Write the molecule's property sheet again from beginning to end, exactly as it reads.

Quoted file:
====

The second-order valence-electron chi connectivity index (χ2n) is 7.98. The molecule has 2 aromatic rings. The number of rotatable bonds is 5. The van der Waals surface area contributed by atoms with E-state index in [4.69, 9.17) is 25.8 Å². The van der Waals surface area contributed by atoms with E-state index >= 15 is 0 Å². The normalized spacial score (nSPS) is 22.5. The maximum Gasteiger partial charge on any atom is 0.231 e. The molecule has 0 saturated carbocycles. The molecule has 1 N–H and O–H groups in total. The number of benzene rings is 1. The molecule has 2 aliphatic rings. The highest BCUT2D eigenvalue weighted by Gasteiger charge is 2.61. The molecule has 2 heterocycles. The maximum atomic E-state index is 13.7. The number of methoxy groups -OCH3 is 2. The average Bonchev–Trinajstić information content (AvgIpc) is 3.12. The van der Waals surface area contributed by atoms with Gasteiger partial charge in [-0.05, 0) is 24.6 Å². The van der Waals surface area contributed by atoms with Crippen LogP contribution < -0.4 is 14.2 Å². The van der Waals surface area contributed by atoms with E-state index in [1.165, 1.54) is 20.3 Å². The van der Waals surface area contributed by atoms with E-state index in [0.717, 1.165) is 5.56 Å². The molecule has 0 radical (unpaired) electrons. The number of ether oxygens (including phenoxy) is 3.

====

The second-order valence-electron chi connectivity index (χ2n) is 7.98. The molecule has 2 aromatic rings. The number of rotatable bonds is 5. The van der Waals surface area contributed by atoms with E-state index in [4.69, 9.17) is 25.8 Å². The van der Waals surface area contributed by atoms with E-state index >= 15 is 0 Å². The normalized spacial score (nSPS) is 22.5. The maximum Gasteiger partial charge on any atom is 0.231 e. The molecule has 0 saturated carbocycles. The molecule has 1 N–H and O–H groups in total. The number of benzene rings is 1. The molecule has 2 aliphatic rings. The highest BCUT2D eigenvalue weighted by Gasteiger charge is 2.61. The molecule has 2 heterocycles. The maximum atomic E-state index is 13.7. The number of methoxy groups -OCH3 is 2. The average Bonchev–Trinajstić information content (AvgIpc) is 3.12. The van der Waals surface area contributed by atoms with Gasteiger partial charge in [-0.05, 0) is 24.6 Å². The van der Waals surface area contributed by atoms with Crippen LogP contribution < -0.4 is 14.2 Å². The van der Waals surface area contributed by atoms with E-state index in [1.165, 1.54) is 20.3 Å². The van der Waals surface area contributed by atoms with E-state index in [0.717, 1.165) is 5.56 Å². The molecule has 0 radical (unpaired) electrons. The number of ether oxygens (including phenoxy) is 3.